|Etsy is a great way to sell handmade items|
A couple of days ago I saw a post on a forum that I am on about someone getting ready to throw in the towel after not having much luck on Etsy. I provided a little personal experience and a little advice. The response to my advice was so good that I thought I would make it into a blog post so that I might help others out. So here it is, only slightly edited.
When starting a new brick and mortar business, the rule of thumb is to have three years worth of rent/utilities/expenses saved up before you start. The reason being is that you will not make a profit the first three years. Even the IRS does not expect any kind of positive return for the first three years.
Online businesses need about a year worth of funding because you rarely make a profit in the first year. Now some businesses make money right off and others just never make any money. Usually if you are not making any money after a year of being on the Internet it is time for a complete restructure and re-evaluation of what you are doing.
Making back almost half of your $200 investment in less than 6 months would put you well ahead of the curve. I personally have invested a couple thousand dollars into my shop with lets say not even close to half in return in the three months or so I have had my Etsy shop open.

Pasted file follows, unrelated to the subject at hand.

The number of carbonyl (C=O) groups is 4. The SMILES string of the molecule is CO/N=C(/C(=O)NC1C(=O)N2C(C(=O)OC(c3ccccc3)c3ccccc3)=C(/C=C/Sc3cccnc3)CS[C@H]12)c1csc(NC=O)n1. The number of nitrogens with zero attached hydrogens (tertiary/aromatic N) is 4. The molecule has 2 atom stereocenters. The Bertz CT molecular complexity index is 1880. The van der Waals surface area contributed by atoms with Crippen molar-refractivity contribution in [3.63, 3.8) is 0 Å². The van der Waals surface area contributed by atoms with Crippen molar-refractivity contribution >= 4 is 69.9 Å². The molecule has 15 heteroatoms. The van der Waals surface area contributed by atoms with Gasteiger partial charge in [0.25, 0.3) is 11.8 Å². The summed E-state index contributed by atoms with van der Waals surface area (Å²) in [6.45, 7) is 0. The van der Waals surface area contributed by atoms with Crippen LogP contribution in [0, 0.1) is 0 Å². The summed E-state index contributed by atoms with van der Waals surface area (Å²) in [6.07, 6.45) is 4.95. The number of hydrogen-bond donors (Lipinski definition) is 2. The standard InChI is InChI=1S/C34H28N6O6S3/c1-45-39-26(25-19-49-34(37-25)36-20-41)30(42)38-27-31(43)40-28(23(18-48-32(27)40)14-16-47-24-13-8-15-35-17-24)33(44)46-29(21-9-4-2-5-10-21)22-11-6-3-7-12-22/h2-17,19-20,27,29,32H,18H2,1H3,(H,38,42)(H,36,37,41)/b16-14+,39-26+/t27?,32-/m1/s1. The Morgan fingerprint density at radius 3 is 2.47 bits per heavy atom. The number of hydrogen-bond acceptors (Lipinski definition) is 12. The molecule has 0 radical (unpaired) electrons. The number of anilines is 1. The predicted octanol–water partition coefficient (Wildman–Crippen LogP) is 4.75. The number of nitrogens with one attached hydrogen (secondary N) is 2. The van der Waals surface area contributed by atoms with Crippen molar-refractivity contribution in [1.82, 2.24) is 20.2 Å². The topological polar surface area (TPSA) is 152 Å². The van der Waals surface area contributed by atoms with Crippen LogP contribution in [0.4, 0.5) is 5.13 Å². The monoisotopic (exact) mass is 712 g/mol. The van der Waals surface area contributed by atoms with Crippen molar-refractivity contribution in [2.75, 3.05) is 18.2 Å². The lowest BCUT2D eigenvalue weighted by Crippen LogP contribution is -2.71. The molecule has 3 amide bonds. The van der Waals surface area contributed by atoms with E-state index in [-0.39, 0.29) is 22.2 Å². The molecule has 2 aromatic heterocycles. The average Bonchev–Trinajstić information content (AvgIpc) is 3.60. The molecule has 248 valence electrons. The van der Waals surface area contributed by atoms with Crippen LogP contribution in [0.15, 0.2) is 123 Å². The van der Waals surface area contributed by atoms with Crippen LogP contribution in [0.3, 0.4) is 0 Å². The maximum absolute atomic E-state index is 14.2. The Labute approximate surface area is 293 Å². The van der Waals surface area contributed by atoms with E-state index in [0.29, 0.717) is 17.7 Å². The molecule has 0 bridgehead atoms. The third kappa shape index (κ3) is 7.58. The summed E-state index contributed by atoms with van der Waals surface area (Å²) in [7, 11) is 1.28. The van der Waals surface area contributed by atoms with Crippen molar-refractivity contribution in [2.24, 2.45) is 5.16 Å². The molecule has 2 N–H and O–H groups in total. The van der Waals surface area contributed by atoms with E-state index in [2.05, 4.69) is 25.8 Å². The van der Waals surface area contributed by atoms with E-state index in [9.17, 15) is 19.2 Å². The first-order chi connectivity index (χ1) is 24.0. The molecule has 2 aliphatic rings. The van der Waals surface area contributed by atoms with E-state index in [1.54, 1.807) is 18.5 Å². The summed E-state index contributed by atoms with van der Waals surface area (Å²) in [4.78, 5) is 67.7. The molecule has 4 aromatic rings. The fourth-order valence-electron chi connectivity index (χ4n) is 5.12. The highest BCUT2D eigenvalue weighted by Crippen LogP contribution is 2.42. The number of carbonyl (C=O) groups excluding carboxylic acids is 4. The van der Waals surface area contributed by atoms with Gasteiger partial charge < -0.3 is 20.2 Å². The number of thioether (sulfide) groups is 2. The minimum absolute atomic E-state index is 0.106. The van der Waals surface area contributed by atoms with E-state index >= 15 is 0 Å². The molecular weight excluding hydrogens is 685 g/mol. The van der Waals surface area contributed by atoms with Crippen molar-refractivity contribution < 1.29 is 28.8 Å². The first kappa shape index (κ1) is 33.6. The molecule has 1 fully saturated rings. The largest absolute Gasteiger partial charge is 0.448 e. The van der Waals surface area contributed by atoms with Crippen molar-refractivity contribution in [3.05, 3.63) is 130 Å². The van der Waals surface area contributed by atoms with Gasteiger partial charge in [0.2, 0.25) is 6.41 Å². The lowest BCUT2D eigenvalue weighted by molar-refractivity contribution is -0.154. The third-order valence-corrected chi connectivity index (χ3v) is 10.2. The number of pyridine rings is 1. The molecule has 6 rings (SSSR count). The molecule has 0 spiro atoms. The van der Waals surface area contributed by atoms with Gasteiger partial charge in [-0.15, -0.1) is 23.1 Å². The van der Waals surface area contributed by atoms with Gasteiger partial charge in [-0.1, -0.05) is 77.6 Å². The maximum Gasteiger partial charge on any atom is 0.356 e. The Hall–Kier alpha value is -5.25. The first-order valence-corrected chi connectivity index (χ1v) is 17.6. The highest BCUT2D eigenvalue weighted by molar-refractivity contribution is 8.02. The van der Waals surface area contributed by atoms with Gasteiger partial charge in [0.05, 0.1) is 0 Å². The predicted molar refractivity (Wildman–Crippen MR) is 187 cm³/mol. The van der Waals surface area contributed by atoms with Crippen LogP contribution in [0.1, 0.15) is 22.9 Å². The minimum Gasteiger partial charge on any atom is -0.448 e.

A lot of the hard work you do promoting your stuff online is actually a long term investment. Google can take up to a year to properly index your content. That is a year from the start. Being on blogs is a good thing, of course blogs with lower follower count will be more likely to interview/list you. That is another investment into the future. 20 followers now and maybe 200 followers in 3 or 4 months. New followers tend to check out older content when they follow.
One thing to look at is the possibility that your items are priced too low. Lowball pricing might translate to someone that your product isn't good or that it is cheap rather than inexpensive. Raising all your prices 10% to 25% could greatly increase your sales. I know it sounds crazy but even people seeking a bargain do not want to buy something so inexpensive they think it is imported and resold.
Shops with only a few items look sparse and like it is more of a hobby. To really look like you are in business, you need a lot of items. Shops with 100+ items do much better than shops with 12 or 15 items.
How many teams are you a part of? I am a part of a lot of teams, and just about every one of them has a "Newly Listed" thread. Every time I add a new item I make the rounds and spread the word. I also post almost every item to my twitter feed, both of them.
Have you added people to your circle? I added about 10 people a day to my circle until I reached the Etsy circle limit. About 3/4 of the people I added added me back. Anyone who puts you in their circle sees an item newly listed or a treasury created by you. It is kind of cool too. The more people who circle you makes you look important and the more people that see you are in a lot of circles add you because there must be something up!
I hope some of this helps you out. I started on Etsy in March. I lost my job in April. I am aiming to make online sales my main income one day. I am doing a lot of legwork and I am always happy to share. A lot of this information may not make sense if you do not have an Etsy shop or an ArtFire shop. Some of the advice may actually translate well to Brick and Mortar shops, some might not.